With the subjects clear, the next most important thing to consider or align, with it, is your interest. If interest or passion is lacking, no matter how good you are, you will never find any motivation to study or work.

    So you need to answer these questions – What is your interest ? what excites you ? – if fast cars, planes etc., has been your interest, and always wished to know how these fine machineries works, not caring to gets your hands a bit dirty and greasy doing it, mechanical engineering is your thing.

    If it’s the cool gadjets, amazing apps etc., that keep you awake all night and you wouldn’t mind sitting for hours together, eyes fixed on a monitor, getting that code right, computers is your call.

    It could still be tough job to choose, but mixing skills with passion will always give one a satisfying career for life.

    • 335 views
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  • User Asked on April 6, 2015 in After 12th.

    It is a tough question to answer, as to which has more scope – Statistics or Engineering.

    However, if you look at it, most of the students who take up statistics end up being a Statistician working in different organisations on statistical analysis majorly.

    Engineering students on the other hand try their hands on engineering fields and some shift to management (MBA) after their graduation and work in the managerial cadre of companies.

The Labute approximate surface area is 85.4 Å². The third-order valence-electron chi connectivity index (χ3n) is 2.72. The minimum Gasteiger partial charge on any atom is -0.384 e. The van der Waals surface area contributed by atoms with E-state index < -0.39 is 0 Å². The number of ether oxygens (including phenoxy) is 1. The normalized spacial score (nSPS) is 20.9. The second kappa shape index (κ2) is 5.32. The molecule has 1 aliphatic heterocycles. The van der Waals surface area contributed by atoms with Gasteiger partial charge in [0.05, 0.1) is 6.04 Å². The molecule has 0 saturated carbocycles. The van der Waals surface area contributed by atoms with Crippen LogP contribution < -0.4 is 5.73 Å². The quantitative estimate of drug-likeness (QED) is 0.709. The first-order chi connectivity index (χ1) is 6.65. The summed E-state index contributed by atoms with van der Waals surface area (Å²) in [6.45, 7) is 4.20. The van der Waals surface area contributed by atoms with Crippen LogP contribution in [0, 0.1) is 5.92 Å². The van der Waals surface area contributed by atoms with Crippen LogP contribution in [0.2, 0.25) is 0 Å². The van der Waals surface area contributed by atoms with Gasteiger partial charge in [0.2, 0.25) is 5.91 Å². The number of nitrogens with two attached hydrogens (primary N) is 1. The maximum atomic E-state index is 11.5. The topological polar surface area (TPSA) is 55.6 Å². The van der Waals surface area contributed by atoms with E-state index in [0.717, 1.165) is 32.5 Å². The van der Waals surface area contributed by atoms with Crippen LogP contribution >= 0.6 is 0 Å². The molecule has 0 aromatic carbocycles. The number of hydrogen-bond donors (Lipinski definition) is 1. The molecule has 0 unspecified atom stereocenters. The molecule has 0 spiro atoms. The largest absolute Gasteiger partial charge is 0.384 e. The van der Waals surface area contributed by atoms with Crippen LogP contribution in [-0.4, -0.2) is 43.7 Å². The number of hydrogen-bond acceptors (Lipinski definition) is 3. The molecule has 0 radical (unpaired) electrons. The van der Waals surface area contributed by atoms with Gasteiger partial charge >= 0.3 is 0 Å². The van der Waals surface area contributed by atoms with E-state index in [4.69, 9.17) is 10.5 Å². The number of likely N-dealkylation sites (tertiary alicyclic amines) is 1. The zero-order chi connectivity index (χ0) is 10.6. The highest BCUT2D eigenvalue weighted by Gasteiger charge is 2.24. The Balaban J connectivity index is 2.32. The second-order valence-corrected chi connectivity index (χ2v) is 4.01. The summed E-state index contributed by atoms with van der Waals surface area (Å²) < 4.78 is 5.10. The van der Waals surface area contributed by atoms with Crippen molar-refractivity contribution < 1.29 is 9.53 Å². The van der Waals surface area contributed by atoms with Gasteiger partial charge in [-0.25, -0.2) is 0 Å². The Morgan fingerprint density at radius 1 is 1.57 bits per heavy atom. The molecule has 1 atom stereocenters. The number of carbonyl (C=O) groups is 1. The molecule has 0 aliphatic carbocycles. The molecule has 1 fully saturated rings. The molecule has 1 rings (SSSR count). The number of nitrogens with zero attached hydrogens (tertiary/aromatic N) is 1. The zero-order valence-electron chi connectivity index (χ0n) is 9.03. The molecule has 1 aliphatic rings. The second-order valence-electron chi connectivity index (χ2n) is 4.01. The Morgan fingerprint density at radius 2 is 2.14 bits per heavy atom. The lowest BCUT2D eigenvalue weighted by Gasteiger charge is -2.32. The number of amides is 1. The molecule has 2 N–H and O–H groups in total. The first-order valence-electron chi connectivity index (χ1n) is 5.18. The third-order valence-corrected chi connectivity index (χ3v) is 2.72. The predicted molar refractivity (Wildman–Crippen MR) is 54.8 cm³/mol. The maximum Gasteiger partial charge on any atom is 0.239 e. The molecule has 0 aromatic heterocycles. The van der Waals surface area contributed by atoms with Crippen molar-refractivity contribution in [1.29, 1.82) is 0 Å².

From the above you may see that the engineering students have more choices.

    But, even though Statistics is a niche category, if you look at the options you have it is quite a few. For example you can work in different positions in varied organisations for eg., as an Analyst, market analyst, data analyst, quantitative analyst, bio statistician, business statistician, or a professor / teacher.

    Also, you can work in different sectors, whether it is a banking, insurance, engineering, manufacturing, research, pharmaceutical, medical etc., as almost all of them needs an analyst to get the data analysed by a qualified statistician – for eg., in banking you need information on number of people that have availed a particular loan – what is the market demand for it? In an pharmaceutical / medicine company you want to know whether the medicine is successful or not, how many are using it, or what is the number of people who are on a particular medicine etc.,

    Now, if you compare it with engineering, Statistics looks much wider atleast in terms of the number of opportunities in different sectors it opens up for students.

    • 376 views
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    • 3 votes
  • User Asked on March 24, 2015 in After 10th.